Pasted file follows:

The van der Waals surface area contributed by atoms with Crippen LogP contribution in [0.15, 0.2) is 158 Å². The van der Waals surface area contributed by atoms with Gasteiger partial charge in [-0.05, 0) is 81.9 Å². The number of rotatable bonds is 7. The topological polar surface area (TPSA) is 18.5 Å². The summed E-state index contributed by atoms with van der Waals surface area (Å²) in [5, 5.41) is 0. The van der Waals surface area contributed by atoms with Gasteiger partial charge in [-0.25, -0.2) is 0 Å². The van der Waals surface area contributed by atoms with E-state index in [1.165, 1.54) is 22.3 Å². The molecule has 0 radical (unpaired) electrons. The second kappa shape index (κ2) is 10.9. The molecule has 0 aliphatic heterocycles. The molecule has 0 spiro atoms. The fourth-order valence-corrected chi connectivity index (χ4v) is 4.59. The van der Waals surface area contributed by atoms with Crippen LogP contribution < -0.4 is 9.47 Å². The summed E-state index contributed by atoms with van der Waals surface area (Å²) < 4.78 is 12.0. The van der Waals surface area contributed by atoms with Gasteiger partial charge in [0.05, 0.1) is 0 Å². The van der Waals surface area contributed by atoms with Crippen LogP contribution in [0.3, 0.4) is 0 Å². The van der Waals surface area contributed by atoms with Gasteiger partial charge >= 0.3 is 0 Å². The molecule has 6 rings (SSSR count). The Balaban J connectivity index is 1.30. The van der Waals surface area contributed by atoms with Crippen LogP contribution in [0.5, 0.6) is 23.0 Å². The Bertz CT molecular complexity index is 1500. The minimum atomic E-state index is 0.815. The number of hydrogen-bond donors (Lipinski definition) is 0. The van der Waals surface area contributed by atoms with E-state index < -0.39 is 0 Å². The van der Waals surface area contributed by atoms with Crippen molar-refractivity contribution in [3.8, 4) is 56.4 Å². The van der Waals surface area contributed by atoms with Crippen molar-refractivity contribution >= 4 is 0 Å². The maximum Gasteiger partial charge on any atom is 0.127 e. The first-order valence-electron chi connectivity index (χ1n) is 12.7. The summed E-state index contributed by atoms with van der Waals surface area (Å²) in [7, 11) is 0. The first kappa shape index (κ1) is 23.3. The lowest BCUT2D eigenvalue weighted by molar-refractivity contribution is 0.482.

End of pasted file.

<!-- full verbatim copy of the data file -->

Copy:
The van der Waals surface area contributed by atoms with Crippen LogP contribution in [0.15, 0.2) is 158 Å². The van der Waals surface area contributed by atoms with Gasteiger partial charge in [-0.05, 0) is 81.9 Å². The number of rotatable bonds is 7. The topological polar surface area (TPSA) is 18.5 Å². The summed E-state index contributed by atoms with van der Waals surface area (Å²) in [5, 5.41) is 0. The van der Waals surface area contributed by atoms with Gasteiger partial charge in [-0.25, -0.2) is 0 Å². The van der Waals surface area contributed by atoms with E-state index in [1.165, 1.54) is 22.3 Å². The molecule has 0 radical (unpaired) electrons. The second kappa shape index (κ2) is 10.9. The molecule has 0 aliphatic heterocycles. The molecule has 0 spiro atoms. The fourth-order valence-corrected chi connectivity index (χ4v) is 4.59. The van der Waals surface area contributed by atoms with Crippen LogP contribution < -0.4 is 9.47 Å². The summed E-state index contributed by atoms with van der Waals surface area (Å²) < 4.78 is 12.0. The van der Waals surface area contributed by atoms with Gasteiger partial charge in [0.05, 0.1) is 0 Å². The van der Waals surface area contributed by atoms with Crippen LogP contribution in [0.3, 0.4) is 0 Å². The van der Waals surface area contributed by atoms with Gasteiger partial charge >= 0.3 is 0 Å². The molecule has 6 rings (SSSR count). The Balaban J connectivity index is 1.30. The van der Waals surface area contributed by atoms with Crippen LogP contribution in [0.5, 0.6) is 23.0 Å². The Bertz CT molecular complexity index is 1500. The minimum atomic E-state index is 0.815. The number of hydrogen-bond donors (Lipinski definition) is 0. The van der Waals surface area contributed by atoms with E-state index < -0.39 is 0 Å². The van der Waals surface area contributed by atoms with Crippen molar-refractivity contribution in [3.8, 4) is 56.4 Å². The van der Waals surface area contributed by atoms with Crippen molar-refractivity contribution >= 4 is 0 Å². The maximum Gasteiger partial charge on any atom is 0.127 e. The first-order valence-electron chi connectivity index (χ1n) is 12.7. The summed E-state index contributed by atoms with van der Waals surface area (Å²) in [7, 11) is 0. The first kappa shape index (κ1) is 23.3. The lowest BCUT2D eigenvalue weighted by molar-refractivity contribution is 0.482.